How will the changes to Section 21 of the 1988 Housing Act affect you?
Posted by tungstenmg on August 11, 2019
In April 2019, the UK Government announced its intention of scrapping the Section 21 legislation in a huge bid to overhaul the private sector laws. This law allows a landlord to give a tenant in a fixed AST 2 months notice period to hand back the property. This allows the landlord to swiftly evict someone from a house without having to provide a reason. This is in contrast to a Section 8 eviction, where a landlord has to divulge the reason for the eviction. Under Section 21, the tenant is given 8 weeks notice so they can secure a new home so they are not left homeless. This act is particularly useful with troublesome tenants. An eviction under Section 8 simply takes too long to complete, with the average eviction time being 170 days, which is nearly 6 months. In this situation, Landlords tend to make a section 21 eviction to avoid this long delay. There is a very interesting article on the NLA website with examples of problematic residents who need to be removed swiftly such as drunken tenants in a HMO or those over using amenities.
The reason for Section 21 being removed is that it can be seen to be used unfairly and I suspect rogue landlords have mistreated the system. Under Section 8, a landlord has to issue a Tenancy form 3: notice seeking possession of a property let on an assured tenancy or an assured agricultural occupancy which lists what section of the act you are using to remove the tenant. At TMG, we have had to issue one Section 8 to a tenant who would not pay their rent. Although they did stay in contact with me, the tenant was offering accuses or reasons to why the rent was late and eventually not being paid at all. The main issue with Section 8 is the time frame. It can take nearly half a year to evict someone, whilst the landlord has to cover the mortgage payments. TMG were lucky that the tenant removed themselves from the property once the Section 8 was issued and also left the property in a good condition. Perhaps the tenant took TMG seriously that we were going through with the eviction. TMG was very lucky as I am sure a lot of other people have such positive stories.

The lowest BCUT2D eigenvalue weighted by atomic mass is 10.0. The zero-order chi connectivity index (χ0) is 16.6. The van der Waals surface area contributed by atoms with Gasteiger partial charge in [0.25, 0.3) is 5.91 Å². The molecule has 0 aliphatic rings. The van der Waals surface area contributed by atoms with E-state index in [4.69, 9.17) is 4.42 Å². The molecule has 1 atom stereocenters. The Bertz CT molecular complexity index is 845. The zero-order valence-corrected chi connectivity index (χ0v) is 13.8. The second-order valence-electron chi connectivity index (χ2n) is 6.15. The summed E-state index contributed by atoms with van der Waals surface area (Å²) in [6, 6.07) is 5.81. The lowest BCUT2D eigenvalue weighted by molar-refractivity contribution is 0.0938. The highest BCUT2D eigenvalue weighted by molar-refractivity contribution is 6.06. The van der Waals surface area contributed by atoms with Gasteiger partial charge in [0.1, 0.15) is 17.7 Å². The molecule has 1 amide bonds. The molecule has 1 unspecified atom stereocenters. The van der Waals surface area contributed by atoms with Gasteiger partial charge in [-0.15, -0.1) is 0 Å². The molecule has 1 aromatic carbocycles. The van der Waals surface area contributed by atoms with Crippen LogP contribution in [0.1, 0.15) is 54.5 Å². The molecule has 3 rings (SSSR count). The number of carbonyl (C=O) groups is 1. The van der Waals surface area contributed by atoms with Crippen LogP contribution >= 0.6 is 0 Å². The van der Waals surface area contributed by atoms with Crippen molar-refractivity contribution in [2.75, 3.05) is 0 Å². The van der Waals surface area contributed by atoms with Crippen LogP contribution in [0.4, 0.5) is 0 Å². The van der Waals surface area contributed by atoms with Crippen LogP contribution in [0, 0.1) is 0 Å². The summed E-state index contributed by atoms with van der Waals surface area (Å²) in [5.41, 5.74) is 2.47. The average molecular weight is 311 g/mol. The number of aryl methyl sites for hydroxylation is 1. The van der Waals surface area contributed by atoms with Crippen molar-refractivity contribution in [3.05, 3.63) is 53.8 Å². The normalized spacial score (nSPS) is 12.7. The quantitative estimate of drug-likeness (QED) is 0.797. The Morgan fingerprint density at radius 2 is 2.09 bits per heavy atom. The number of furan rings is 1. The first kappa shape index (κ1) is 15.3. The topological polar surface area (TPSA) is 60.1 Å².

With the removal of Section 21, this adds to the multiple changes that is happening in our industry at the moment which has resulted in many landlords just breaking even as laws and tax policy has been changing quickly. A void period could see a landlord sell their asset which they have worked hard to acquire through no fault of their own. Mortgage orders, warrants and repossessions have grown by 42%, 19% and 11% respectively, relative to Q1 2018 according to the Property Reporter . The challenge is to have a product that attracts the correct tenants who are careful with your property, pay their rent on time and cause no issues to fellow HMO tenants or local residents, and this falls heavily on the letting agent and vetting process. To date, TMG have had no tenant issues or void periods and this is thanks to a fantastic lettings agent, Homeshare. They conduct regular visits in our Gillingham HMO, have an open dialogue with us and the tenants and stay on good terms with all parties. I appreciate that this may change, but as we start our 5th HMO, I am confident in their service and ultimately our business model.
However, if you do find yourself with a problematic tenant, phone the NLA and follow some of their straightforward advice:
Create a good relationship with the tenant so you can talk through any issues;
Serve by hand a Section 8;
If this is ignored, apply to the county court; Once you have a hearing date, you attend court on this date and are granted a possession order.
This all takes time and money, so I would suggest creating an open communication pathway between yourself, your letting agent and the tenants, so that the issues can be aired and looked at before a problem arises, thus avoiding serving notices and court.
Take Away Points
Know the law – you can only serve these notices if you have complied with the section (i.e. the landlord must have provided the tenant with an EPC certificate, the ‘how to rent’ guide and a gas safety certificate).
Open communication between all parties – prevent issues arising
Seek help from registered bodies for advice and guidance